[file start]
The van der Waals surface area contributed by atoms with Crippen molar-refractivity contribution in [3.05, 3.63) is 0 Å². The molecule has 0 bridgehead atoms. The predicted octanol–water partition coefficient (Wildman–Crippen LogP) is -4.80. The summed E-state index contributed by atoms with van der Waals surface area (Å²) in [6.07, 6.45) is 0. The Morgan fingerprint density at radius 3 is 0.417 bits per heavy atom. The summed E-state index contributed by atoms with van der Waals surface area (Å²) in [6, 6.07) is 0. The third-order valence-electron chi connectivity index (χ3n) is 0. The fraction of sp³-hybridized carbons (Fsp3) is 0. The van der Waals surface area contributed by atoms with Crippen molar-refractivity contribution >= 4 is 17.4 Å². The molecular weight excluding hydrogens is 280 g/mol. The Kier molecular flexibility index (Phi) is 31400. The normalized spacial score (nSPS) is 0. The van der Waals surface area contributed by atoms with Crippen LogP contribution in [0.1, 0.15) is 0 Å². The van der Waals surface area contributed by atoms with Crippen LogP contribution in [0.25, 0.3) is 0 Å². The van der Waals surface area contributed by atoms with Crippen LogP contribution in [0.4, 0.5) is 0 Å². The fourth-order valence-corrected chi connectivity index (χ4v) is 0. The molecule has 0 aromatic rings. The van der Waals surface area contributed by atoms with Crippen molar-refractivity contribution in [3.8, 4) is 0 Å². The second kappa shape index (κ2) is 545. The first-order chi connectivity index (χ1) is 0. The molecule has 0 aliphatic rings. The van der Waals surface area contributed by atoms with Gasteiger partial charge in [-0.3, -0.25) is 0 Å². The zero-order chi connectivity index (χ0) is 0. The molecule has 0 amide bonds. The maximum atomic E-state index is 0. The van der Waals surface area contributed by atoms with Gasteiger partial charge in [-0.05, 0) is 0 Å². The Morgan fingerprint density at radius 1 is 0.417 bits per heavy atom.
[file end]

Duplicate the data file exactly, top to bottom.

The van der Waals surface area contributed by atoms with Crippen molar-refractivity contribution in [3.05, 3.63) is 0 Å². The molecule has 0 bridgehead atoms. The predicted octanol–water partition coefficient (Wildman–Crippen LogP) is -4.80. The summed E-state index contributed by atoms with van der Waals surface area (Å²) in [6.07, 6.45) is 0. The Morgan fingerprint density at radius 3 is 0.417 bits per heavy atom. The summed E-state index contributed by atoms with van der Waals surface area (Å²) in [6, 6.07) is 0. The third-order valence-electron chi connectivity index (χ3n) is 0. The fraction of sp³-hybridized carbons (Fsp3) is 0. The van der Waals surface area contributed by atoms with Crippen molar-refractivity contribution >= 4 is 17.4 Å². The molecular weight excluding hydrogens is 280 g/mol. The Kier molecular flexibility index (Phi) is 31400. The normalized spacial score (nSPS) is 0. The van der Waals surface area contributed by atoms with Crippen LogP contribution in [0.1, 0.15) is 0 Å². The van der Waals surface area contributed by atoms with Crippen LogP contribution in [0.25, 0.3) is 0 Å². The van der Waals surface area contributed by atoms with Crippen LogP contribution in [0.4, 0.5) is 0 Å². The fourth-order valence-corrected chi connectivity index (χ4v) is 0. The molecule has 0 aromatic rings. The van der Waals surface area contributed by atoms with Crippen molar-refractivity contribution in [3.8, 4) is 0 Å². The second kappa shape index (κ2) is 545. The first-order chi connectivity index (χ1) is 0. The molecule has 0 aliphatic rings. The van der Waals surface area contributed by atoms with Gasteiger partial charge in [-0.3, -0.25) is 0 Å². The zero-order chi connectivity index (χ0) is 0. The molecule has 0 amide bonds. The maximum atomic E-state index is 0. The van der Waals surface area contributed by atoms with Gasteiger partial charge in [-0.05, 0) is 0 Å². The Morgan fingerprint density at radius 1 is 0.417 bits per heavy atom.